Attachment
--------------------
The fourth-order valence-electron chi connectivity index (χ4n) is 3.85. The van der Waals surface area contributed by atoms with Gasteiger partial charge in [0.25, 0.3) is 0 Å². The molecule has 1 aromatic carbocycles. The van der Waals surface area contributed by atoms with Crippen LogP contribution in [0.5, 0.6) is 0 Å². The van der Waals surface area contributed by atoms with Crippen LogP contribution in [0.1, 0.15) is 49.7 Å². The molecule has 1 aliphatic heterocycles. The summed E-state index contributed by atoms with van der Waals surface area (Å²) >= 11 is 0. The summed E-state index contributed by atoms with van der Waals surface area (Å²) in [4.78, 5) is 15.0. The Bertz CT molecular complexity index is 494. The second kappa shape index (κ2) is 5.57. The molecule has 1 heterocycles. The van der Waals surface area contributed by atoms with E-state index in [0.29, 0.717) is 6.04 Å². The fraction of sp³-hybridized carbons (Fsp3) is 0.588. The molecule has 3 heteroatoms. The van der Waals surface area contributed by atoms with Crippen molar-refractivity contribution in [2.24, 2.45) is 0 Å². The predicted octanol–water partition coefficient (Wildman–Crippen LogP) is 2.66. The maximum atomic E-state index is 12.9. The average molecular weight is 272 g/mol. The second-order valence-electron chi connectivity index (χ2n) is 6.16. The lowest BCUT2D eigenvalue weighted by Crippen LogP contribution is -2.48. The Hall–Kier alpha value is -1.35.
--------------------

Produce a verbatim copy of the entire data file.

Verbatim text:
The fourth-order valence-electron chi connectivity index (χ4n) is 3.85. The van der Waals surface area contributed by atoms with Gasteiger partial charge in [0.25, 0.3) is 0 Å². The molecule has 1 aromatic carbocycles. The van der Waals surface area contributed by atoms with Crippen LogP contribution in [0.5, 0.6) is 0 Å². The van der Waals surface area contributed by atoms with Crippen LogP contribution in [0.1, 0.15) is 49.7 Å². The molecule has 1 aliphatic heterocycles. The summed E-state index contributed by atoms with van der Waals surface area (Å²) >= 11 is 0. The summed E-state index contributed by atoms with van der Waals surface area (Å²) in [4.78, 5) is 15.0. The Bertz CT molecular complexity index is 494. The second kappa shape index (κ2) is 5.57. The molecule has 1 heterocycles. The van der Waals surface area contributed by atoms with E-state index in [0.29, 0.717) is 6.04 Å². The fraction of sp³-hybridized carbons (Fsp3) is 0.588. The molecule has 3 heteroatoms. The van der Waals surface area contributed by atoms with Crippen molar-refractivity contribution in [2.24, 2.45) is 0 Å². The predicted octanol–water partition coefficient (Wildman–Crippen LogP) is 2.66. The maximum atomic E-state index is 12.9. The average molecular weight is 272 g/mol. The second-order valence-electron chi connectivity index (χ2n) is 6.16. The lowest BCUT2D eigenvalue weighted by Crippen LogP contribution is -2.48. The Hall–Kier alpha value is -1.35.